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Schwartz, Leslie (A.) 1962-

SCHWARTZ, Leslie (A.) 1962-

PERSONAL:

Born 1962; daughter of Harvey and Mary Schwartz; married; children: a daughter. Education: University of California, Berkeley, B.A. (with honors), 1984. Religion: Jewish.

ADDRESSES:

Home—2000 Riverside Dr., Los Angeles, CA 90026. Office—UCLA Extension Westwood, 1010 Westwood Blvd., Los Angeles, CA 90039. Agent—Henry Duncan, 27 West 20th St., New York, NY 10010. E-mail—[email protected].

CAREER:

Novelist, journalist, and teacher. Council of Literary Magazines and Presses, reporter, 1990—; story analyst/script coverage consultant, 1992—; freelance editor, 1995—; University of California, Los Angeles (UCLA), extension program, fiction writing instructor; PEN Center West's Emerging Voices, master class instructor; PEN in the Classroom, poetry instructor.

MEMBER:

PEN Center West.

AWARDS, HONORS:

Hedgebrook Writer's fellowship, 1994 and 1996; James Jones Literary Society Award for best first novel, 1999 for Jumping the Green; Kalliope Woman Writer of the Year, 2004.

WRITINGS:

Jumping the Green (novel), Simon & Schuster (New York, NY), 1999.

Angels Crest (novel), Doubleday (New York, NY), 2004.

Jumping the Green has been translated into several languages, including Hebrew and German. Contributor of numerous short stories and articles to magazines, including Good Housekeeping, Los Angeles Times, and Self.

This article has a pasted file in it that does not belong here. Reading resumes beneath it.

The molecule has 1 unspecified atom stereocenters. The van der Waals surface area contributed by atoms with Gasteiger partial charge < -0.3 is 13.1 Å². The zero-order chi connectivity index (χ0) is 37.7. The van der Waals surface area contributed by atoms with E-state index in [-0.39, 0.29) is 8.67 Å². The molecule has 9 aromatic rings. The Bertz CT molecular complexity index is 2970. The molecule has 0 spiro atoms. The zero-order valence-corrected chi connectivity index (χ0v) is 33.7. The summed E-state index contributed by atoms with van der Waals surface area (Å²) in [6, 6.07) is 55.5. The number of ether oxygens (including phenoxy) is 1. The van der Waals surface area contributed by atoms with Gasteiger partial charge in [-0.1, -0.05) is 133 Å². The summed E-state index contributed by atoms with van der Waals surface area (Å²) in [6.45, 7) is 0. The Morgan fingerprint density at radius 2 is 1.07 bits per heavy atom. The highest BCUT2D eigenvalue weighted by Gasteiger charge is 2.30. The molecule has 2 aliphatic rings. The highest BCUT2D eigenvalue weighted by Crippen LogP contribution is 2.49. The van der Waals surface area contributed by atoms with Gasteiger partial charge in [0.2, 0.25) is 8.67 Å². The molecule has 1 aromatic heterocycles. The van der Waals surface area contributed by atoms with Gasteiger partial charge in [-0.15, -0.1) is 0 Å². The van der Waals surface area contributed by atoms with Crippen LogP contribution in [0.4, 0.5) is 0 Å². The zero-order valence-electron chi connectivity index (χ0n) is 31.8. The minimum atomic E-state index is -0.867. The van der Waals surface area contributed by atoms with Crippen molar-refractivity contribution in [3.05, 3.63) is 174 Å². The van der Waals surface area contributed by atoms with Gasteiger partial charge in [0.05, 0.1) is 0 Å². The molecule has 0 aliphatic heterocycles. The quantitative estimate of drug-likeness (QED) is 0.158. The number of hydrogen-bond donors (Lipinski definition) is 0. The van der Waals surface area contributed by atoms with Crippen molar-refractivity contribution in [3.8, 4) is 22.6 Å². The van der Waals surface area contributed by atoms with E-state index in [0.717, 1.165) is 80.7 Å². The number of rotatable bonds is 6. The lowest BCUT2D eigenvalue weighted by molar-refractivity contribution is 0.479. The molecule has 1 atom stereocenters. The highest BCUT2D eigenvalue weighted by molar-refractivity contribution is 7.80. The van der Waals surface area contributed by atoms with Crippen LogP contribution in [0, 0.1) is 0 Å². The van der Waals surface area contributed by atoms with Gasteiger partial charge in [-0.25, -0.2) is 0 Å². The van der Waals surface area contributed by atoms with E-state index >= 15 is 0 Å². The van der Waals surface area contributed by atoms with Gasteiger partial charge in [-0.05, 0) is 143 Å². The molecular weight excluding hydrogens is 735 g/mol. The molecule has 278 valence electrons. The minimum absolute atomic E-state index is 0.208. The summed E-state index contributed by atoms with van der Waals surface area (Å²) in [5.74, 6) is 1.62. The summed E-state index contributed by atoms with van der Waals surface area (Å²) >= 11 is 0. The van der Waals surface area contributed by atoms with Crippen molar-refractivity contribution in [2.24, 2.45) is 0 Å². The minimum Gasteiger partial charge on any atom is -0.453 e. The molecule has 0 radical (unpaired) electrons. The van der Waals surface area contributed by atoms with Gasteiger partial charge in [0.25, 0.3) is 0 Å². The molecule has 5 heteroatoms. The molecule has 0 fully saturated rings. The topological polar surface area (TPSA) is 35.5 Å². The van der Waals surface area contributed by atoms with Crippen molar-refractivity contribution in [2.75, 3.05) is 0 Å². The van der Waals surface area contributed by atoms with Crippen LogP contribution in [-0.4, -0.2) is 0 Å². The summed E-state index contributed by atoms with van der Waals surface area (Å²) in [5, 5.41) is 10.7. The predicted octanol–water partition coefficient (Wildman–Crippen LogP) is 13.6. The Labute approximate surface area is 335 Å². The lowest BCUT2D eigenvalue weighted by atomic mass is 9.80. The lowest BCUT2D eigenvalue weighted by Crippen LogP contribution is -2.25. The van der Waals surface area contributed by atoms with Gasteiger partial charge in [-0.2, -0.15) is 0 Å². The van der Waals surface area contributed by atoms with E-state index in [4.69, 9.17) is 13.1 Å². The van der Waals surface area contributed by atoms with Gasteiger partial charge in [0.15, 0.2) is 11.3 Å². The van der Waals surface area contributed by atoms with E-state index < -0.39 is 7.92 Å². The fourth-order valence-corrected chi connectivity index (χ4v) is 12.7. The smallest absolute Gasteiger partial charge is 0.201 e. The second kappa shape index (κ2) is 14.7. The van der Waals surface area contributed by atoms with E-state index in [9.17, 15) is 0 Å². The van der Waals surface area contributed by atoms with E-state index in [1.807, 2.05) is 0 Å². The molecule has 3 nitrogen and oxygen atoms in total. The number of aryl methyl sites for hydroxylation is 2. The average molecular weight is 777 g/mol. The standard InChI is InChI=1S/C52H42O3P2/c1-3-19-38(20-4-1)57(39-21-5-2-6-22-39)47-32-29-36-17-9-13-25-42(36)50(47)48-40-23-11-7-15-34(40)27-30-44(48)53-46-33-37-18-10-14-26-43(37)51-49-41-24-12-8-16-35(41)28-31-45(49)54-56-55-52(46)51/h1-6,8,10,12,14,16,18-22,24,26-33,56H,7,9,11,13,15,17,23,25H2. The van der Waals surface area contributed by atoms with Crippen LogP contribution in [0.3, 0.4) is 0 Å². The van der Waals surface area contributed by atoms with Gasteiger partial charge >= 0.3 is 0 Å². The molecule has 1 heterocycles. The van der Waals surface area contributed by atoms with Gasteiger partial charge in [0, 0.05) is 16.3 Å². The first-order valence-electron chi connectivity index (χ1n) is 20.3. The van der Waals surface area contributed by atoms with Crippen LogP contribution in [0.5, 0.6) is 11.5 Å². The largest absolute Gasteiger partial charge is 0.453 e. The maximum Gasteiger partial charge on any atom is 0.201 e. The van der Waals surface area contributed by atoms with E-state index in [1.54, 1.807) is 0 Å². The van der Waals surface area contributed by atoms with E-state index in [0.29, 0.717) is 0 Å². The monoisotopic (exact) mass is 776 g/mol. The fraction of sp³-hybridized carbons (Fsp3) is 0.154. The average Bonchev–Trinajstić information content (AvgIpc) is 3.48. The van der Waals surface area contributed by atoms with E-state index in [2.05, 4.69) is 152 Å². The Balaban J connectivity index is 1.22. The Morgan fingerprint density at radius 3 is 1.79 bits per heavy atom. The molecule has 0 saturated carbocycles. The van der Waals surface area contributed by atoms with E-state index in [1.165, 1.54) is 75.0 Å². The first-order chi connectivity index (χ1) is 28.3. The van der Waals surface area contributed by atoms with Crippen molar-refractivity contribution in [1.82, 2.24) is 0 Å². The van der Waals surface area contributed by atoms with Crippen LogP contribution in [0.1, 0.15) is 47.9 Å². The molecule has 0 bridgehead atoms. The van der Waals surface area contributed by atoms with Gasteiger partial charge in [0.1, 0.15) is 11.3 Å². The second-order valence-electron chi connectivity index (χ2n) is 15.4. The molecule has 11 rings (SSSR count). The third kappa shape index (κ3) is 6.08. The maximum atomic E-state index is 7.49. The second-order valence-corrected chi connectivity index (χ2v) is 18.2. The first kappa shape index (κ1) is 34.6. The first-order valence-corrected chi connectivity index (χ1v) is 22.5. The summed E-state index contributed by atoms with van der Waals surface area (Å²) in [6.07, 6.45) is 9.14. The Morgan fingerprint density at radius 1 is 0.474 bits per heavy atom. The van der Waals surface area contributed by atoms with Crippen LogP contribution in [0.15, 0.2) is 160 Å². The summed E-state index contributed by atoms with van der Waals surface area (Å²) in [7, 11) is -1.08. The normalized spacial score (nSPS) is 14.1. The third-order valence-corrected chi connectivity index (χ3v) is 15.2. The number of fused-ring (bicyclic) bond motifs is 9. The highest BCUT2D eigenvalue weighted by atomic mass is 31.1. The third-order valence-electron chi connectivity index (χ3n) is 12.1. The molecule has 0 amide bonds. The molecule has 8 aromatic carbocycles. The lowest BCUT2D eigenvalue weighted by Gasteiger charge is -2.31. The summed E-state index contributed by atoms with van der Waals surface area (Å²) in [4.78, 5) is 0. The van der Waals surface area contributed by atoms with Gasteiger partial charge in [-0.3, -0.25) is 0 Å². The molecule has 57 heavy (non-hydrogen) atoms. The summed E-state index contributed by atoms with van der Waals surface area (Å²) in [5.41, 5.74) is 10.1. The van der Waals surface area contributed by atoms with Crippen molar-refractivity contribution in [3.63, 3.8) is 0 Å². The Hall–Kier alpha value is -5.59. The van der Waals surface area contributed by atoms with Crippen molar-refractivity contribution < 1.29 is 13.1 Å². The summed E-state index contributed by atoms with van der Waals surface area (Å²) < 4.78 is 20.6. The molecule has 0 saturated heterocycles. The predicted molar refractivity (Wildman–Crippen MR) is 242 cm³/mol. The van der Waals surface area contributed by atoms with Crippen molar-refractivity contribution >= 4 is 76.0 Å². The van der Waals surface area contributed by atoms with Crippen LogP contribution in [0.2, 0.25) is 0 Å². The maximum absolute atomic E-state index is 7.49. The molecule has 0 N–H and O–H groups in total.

SIDELIGHTS:

Leslie Schwartz is an award-winning author and writing teacher whose first novel, Jumping the Green, examines love and loss within the family. The story revolves around up-and-coming sculptress Louise Goldblum, who comes from a dysfunctional family with alcoholic and abusive parents. When her beloved sister Esther is murdered, Louise seeks solace with a fellow artist, Zeke, who abuses Goldblum sexually and emotionally. Schwartz tells Louise's tale through alternating looks at the present and the past, including incidents when the younger Louise had to deal with her parents' emotional detachment and was exposed to violence and sex at a very young age. The adult Louise, who is also involved in drugs and drinks heavily, struggles as she realizes she is on a road to self-destruction that threatens not only her promising career but also her life.

Writing in Library Journal, Robin Nesbitt noted that the novel's depiction of sexual and physical abuse is "not for the weak of heart." Nesbitt went on to comment, "Erotic, sad, and thought-provoking, this intense story of love and families gone bad is a compelling yet disturbing read." A contributor to Publishers Weekly commented that Schwartz handled the flash-back chapters well and said that they "infuse the plot with a page-turning momentum, without sacrificing the elegance of Louise's gradually more penetrating introspection." Writing in the Washington Post, Laurie Foos generally praised the book and concluded, "It is a testament to Schwartz's gifts as a writer that the novel transcends clichés of violence and ultimately becomes a tale of survival, even in the most harrowing of circumstances."

Schwartz told CA: "I was alwasy interested in writing. I always wrote, even as a little girl. Writing seemed natural to me, easier than trying to talk to people for sure. Nothing in particular made me decide one day that I wanted to be a writer. It was just something I always did.